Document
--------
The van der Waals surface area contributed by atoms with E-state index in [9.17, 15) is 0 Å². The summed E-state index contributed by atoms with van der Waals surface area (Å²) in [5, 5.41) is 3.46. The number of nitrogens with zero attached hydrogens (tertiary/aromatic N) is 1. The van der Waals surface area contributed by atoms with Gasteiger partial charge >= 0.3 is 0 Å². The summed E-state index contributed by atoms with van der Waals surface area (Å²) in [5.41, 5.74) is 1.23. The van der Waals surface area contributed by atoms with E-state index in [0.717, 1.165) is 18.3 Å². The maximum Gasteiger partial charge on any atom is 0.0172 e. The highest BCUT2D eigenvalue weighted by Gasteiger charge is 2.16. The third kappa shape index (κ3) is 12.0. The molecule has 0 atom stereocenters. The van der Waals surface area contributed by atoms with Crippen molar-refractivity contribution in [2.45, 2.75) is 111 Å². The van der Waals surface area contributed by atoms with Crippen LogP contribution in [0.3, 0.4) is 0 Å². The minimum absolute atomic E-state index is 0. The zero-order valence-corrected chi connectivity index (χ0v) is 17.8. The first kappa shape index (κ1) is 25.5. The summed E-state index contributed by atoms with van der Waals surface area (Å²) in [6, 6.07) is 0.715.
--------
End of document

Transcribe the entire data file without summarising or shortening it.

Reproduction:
The van der Waals surface area contributed by atoms with E-state index in [9.17, 15) is 0 Å². The summed E-state index contributed by atoms with van der Waals surface area (Å²) in [5, 5.41) is 3.46. The number of nitrogens with zero attached hydrogens (tertiary/aromatic N) is 1. The van der Waals surface area contributed by atoms with Gasteiger partial charge >= 0.3 is 0 Å². The summed E-state index contributed by atoms with van der Waals surface area (Å²) in [5.41, 5.74) is 1.23. The van der Waals surface area contributed by atoms with E-state index in [0.717, 1.165) is 18.3 Å². The maximum Gasteiger partial charge on any atom is 0.0172 e. The highest BCUT2D eigenvalue weighted by Gasteiger charge is 2.16. The third kappa shape index (κ3) is 12.0. The molecule has 0 atom stereocenters. The van der Waals surface area contributed by atoms with Crippen molar-refractivity contribution in [2.45, 2.75) is 111 Å². The van der Waals surface area contributed by atoms with Crippen LogP contribution in [0.3, 0.4) is 0 Å². The minimum absolute atomic E-state index is 0. The zero-order valence-corrected chi connectivity index (χ0v) is 17.8. The first kappa shape index (κ1) is 25.5. The summed E-state index contributed by atoms with van der Waals surface area (Å²) in [6, 6.07) is 0.715.